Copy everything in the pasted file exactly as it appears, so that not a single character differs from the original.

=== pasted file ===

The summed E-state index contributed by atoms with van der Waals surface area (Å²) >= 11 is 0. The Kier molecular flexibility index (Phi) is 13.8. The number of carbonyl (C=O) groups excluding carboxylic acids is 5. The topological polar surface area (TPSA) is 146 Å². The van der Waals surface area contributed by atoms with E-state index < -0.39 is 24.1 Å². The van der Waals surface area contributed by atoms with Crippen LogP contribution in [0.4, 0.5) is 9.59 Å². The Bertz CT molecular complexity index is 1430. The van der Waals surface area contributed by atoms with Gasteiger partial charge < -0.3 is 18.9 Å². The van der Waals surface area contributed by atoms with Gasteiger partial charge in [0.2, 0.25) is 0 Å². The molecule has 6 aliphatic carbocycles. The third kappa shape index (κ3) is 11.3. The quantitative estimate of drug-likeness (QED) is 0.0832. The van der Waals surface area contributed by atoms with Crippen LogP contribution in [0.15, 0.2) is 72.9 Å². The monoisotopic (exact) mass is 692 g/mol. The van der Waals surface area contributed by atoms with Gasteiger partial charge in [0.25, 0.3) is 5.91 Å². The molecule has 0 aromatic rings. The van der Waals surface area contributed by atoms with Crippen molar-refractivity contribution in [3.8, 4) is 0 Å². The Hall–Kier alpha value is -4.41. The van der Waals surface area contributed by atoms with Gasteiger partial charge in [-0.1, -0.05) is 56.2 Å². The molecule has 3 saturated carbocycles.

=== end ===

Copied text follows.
The summed E-state index contributed by atoms with van der Waals surface area (Å²) >= 11 is 0. The Kier molecular flexibility index (Phi) is 13.8. The number of carbonyl (C=O) groups excluding carboxylic acids is 5. The topological polar surface area (TPSA) is 146 Å². The van der Waals surface area contributed by atoms with E-state index < -0.39 is 24.1 Å². The van der Waals surface area contributed by atoms with Crippen LogP contribution in [0.4, 0.5) is 9.59 Å². The Bertz CT molecular complexity index is 1430. The van der Waals surface area contributed by atoms with Gasteiger partial charge < -0.3 is 18.9 Å². The van der Waals surface area contributed by atoms with Gasteiger partial charge in [0.2, 0.25) is 0 Å². The molecule has 6 aliphatic carbocycles. The third kappa shape index (κ3) is 11.3. The quantitative estimate of drug-likeness (QED) is 0.0832. The van der Waals surface area contributed by atoms with Crippen LogP contribution in [0.15, 0.2) is 72.9 Å². The monoisotopic (exact) mass is 692 g/mol. The van der Waals surface area contributed by atoms with Gasteiger partial charge in [0.25, 0.3) is 5.91 Å². The molecule has 0 aromatic rings. The van der Waals surface area contributed by atoms with Crippen molar-refractivity contribution in [3.8, 4) is 0 Å². The Hall–Kier alpha value is -4.41. The van der Waals surface area contributed by atoms with Gasteiger partial charge in [-0.1, -0.05) is 56.2 Å². The molecule has 3 saturated carbocycles.